Top Ten Tips for Acquiring a Business and Assets

By Will McIntosh

Posted: 22nd July 2014 08:48

You have made the key decision to buy a business.  Your next decision will be whether to proceed by way of an asset purchase or acquiring the shares of the company.  Going down the asset purchase route means you acquire only assets of your choosing, whereas a share purchase involves purchasing the company running the business, with all its assets and liabilities, including tax and employment history.  There are advantages and disadvantages to both, particularly in relation to tax, so take advice before coming to a decision.  If you decide to proceed by way of business acquisition, then read on for our top 110 tips to make the process run smoothly. 
 
1) What do you want to buy? – Identify the essential assets of the business at an early stage.  One of the main benefits of a business and asset purchase, as opposed to a share purchase, is the ability to cherry-pick the assets you need and ensure that certain liabilities are not transferred. 
 
2) Funds – Arrange any necessary funding before making an offer.  In paying the purchase price you might be using cash only, may have agreed to grant the seller shares or loan notes in your company, or perhaps intend to use a mixture of the two.  If the consideration is going to be cash, then funding may be required, for example from a bank or a third party investor.  If you want your offer to be taken seriously then you will need evidence of funds in place. 

3) Heads of Terms – Agree heads of terms, to record what you and the sellerexpect the basic terms of a contract to be, before negotiating the fine detail.  Although not legally binding, they set out in black and white the main commercial points of the deal and can be used in obtaining the finance to fund the acquisition.  Insist on an exclusivity clause which prevents the seller negotiating with any other potential parties for a defined period.
 
4) Consents – Ensure there are no internal barriers.  If you are acting on behalf of a company then ensure that the board will approve the acquisition.  This board meeting should be minuted and signed by the chairman.  Your solicitor will examine your company’s constitutional documents to ascertain if shareholder approval is required.
 
5) Due Diligence – Investigate the target business with the assistance of your advisers.  The purpose of this is for you to obtain as much information as possible about the business and the assets you want to buy.  The seller may have already prepared an information memorandum summarising the key points, but this is unlikely to be sufficient.  Search publicly available information on the business and its assets and engage the seller in discussions as much as possible, whilst your accountant and solicitor carry out financial and legal due diligence.
 
6) Negotiate – Use the information obtained in the diligence process.  You will now have a good idea of the nature and condition of the assets and any liabilities attached to them.  Use this knowledge to negotiate the price; to request indemnities against areas of perceived risk, which offer you protection if certain situations arise; or, in an extreme case, you may want to pull out of the transaction altogether.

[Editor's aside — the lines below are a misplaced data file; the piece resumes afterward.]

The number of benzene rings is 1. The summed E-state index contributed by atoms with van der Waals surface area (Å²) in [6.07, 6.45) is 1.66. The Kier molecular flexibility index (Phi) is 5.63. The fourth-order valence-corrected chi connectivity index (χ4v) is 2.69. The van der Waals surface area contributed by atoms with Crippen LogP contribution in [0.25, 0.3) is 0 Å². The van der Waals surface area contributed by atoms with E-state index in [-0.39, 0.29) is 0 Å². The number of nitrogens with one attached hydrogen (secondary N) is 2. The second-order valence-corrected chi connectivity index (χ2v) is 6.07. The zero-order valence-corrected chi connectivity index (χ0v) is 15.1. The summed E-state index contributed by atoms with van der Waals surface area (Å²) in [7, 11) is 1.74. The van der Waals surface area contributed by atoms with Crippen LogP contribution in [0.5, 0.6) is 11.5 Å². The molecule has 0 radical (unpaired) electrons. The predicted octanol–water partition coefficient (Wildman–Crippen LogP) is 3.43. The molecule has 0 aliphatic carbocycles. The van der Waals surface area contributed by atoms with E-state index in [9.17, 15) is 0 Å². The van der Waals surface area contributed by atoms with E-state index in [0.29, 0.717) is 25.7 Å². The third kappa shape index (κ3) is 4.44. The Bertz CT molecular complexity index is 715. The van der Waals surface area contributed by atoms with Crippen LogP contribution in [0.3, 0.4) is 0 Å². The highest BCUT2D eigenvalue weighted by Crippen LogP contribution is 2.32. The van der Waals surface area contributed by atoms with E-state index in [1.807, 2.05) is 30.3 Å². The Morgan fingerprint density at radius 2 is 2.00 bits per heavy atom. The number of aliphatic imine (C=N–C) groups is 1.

7) Third Party Approval – Identify the contracts that the business will require as soon as possible.  Existing contracts such as leases and customer and supplier contracts will not transfer automatically.  These will require to be reviewed by your solicitor to ascertain whether they can be transferred, and approval may be required from the other contracting party.
 
8) Employees – In most cases employees transfer along with a business bought as a going concern and they will do so on their current terms of employment.  It is also important to investigate existing employment liabilities, such as claims and employee benefits, at the due diligence stage.  These benefits and liabilities will also transfer and you need to understand what you are taking on. 
 
9) Licences – Obtain any necessary licences and consents.  What is required will depend on the nature of the business.  For example, if the business discharges effluent, an environmental licence from SEPA may be required.  If a bank is funding the acquisition then they will normally require all licences to be in place at completion, so ensure that you apply for them at an early stage. 
 
10) Restrictive Covenants – Insist on restrictive covenants to protect the business going forward.  The terms of these clauses vary and are often heavily negotiated, but in essence they prevent the seller competing with you for a period after the sale goes through.  Without those protections, the sellers could undermine the value of the business you have acquired by diverting customers or suppliers away from the business, as well as poaching staff. 
 
For more information please contact Will McIntosh at Brodies LLP by phone on +44 (0)131 656 0154 or alternatively via email at william.mcintosh@brodies.com

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